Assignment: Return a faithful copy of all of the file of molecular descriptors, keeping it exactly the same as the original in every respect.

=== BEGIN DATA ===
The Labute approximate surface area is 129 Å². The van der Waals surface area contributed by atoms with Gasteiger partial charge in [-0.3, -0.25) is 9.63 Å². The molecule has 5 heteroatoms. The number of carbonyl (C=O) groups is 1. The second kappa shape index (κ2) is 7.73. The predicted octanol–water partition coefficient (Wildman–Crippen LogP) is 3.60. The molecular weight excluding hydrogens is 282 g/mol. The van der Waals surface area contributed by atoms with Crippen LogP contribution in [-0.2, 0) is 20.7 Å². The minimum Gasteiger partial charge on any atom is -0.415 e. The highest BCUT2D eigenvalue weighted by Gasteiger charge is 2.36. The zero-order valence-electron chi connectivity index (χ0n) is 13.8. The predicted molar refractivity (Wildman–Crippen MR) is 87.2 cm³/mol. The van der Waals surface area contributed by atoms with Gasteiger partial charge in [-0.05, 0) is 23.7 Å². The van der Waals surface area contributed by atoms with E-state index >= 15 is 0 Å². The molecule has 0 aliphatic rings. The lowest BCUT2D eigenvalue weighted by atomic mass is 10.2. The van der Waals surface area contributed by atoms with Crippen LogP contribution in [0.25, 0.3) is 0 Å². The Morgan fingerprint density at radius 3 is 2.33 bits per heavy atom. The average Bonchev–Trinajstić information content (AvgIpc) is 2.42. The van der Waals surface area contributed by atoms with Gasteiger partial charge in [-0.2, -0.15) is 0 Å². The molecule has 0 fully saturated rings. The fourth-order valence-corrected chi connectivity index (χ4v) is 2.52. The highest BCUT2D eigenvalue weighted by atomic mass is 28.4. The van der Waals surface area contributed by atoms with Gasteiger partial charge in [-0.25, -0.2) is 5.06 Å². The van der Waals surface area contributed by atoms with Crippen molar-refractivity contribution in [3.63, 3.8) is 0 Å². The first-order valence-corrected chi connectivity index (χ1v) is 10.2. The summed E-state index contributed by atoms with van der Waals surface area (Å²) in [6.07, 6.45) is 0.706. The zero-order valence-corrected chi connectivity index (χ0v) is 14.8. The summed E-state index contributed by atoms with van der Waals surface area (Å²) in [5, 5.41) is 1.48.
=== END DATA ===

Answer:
The Labute approximate surface area is 129 Å². The van der Waals surface area contributed by atoms with Gasteiger partial charge in [-0.3, -0.25) is 9.63 Å². The molecule has 5 heteroatoms. The number of carbonyl (C=O) groups is 1. The second kappa shape index (κ2) is 7.73. The predicted octanol–water partition coefficient (Wildman–Crippen LogP) is 3.60. The molecular weight excluding hydrogens is 282 g/mol. The van der Waals surface area contributed by atoms with Crippen LogP contribution in [-0.2, 0) is 20.7 Å². The minimum Gasteiger partial charge on any atom is -0.415 e. The highest BCUT2D eigenvalue weighted by Gasteiger charge is 2.36. The zero-order valence-electron chi connectivity index (χ0n) is 13.8. The predicted molar refractivity (Wildman–Crippen MR) is 87.2 cm³/mol. The van der Waals surface area contributed by atoms with Gasteiger partial charge in [-0.05, 0) is 23.7 Å². The van der Waals surface area contributed by atoms with E-state index >= 15 is 0 Å². The molecule has 0 aliphatic rings. The lowest BCUT2D eigenvalue weighted by atomic mass is 10.2. The van der Waals surface area contributed by atoms with Crippen LogP contribution in [0.25, 0.3) is 0 Å². The Morgan fingerprint density at radius 3 is 2.33 bits per heavy atom. The average Bonchev–Trinajstić information content (AvgIpc) is 2.42. The van der Waals surface area contributed by atoms with Gasteiger partial charge in [-0.2, -0.15) is 0 Å². The molecule has 0 fully saturated rings. The fourth-order valence-corrected chi connectivity index (χ4v) is 2.52. The highest BCUT2D eigenvalue weighted by atomic mass is 28.4. The van der Waals surface area contributed by atoms with Gasteiger partial charge in [-0.25, -0.2) is 5.06 Å². The van der Waals surface area contributed by atoms with Crippen molar-refractivity contribution in [3.63, 3.8) is 0 Å². The first-order valence-corrected chi connectivity index (χ1v) is 10.2. The summed E-state index contributed by atoms with van der Waals surface area (Å²) in [6.07, 6.45) is 0.706. The zero-order valence-corrected chi connectivity index (χ0v) is 14.8. The summed E-state index contributed by atoms with van der Waals surface area (Å²) in [5, 5.41) is 1.48.